In the middle of the twentieth century, everybody knew what it was to be sick. A person felt bad, stopped regular life routines, and went to the doctor. Sociologists called this universal behavior “taking the sick role.” Several decades later, at the beginning of the twenty-first century, it was becoming more and more difficult to take a sick role. Social norms had changed. Medicine had changed.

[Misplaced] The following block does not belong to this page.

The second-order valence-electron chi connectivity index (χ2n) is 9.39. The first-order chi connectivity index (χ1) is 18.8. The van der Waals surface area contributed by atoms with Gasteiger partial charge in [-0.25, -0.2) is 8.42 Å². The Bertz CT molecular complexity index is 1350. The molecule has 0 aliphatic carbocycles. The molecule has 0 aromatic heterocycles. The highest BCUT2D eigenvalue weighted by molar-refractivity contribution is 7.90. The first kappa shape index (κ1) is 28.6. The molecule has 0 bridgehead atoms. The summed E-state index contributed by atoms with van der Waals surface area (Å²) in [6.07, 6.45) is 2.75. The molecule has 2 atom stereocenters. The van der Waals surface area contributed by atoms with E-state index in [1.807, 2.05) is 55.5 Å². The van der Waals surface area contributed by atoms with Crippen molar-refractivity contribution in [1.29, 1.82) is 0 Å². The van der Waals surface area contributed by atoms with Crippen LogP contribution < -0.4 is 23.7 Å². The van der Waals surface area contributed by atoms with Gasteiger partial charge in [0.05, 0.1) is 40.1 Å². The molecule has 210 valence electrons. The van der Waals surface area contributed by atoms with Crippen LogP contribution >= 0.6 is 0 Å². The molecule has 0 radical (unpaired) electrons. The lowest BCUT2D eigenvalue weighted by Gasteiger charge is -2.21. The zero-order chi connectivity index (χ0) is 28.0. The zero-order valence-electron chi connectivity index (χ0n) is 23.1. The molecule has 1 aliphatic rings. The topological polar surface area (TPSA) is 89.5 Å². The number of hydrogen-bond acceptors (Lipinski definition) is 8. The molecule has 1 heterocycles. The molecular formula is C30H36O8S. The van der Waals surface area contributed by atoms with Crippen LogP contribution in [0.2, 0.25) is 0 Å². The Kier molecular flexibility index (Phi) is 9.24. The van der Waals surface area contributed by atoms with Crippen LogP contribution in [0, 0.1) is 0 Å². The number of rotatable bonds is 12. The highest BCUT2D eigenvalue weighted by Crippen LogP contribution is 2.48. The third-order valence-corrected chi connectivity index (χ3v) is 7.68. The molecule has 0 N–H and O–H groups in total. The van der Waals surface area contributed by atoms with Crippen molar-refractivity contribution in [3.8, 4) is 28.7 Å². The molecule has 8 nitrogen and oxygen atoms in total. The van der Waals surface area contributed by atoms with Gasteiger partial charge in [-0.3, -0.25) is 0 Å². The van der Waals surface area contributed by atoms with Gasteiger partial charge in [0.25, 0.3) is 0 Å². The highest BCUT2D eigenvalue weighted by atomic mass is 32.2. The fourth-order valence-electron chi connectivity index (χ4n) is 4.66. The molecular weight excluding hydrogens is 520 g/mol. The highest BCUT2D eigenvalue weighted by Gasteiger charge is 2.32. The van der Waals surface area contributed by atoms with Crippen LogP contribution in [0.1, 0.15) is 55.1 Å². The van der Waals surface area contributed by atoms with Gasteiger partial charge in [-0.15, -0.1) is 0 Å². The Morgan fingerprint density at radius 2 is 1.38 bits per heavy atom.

In this paper I shall explain what happened during this transformation, particularly by considering what shifted in the doctor-patient encounter and by exploring why sociologists stopped using the idea of the sick role. Historians and anthropologists may still find the sick role useful. But the fact that the role does not fit current reality suggests that an epochal change is taking place in healthcare.
Originally published at reilly.nd.edu.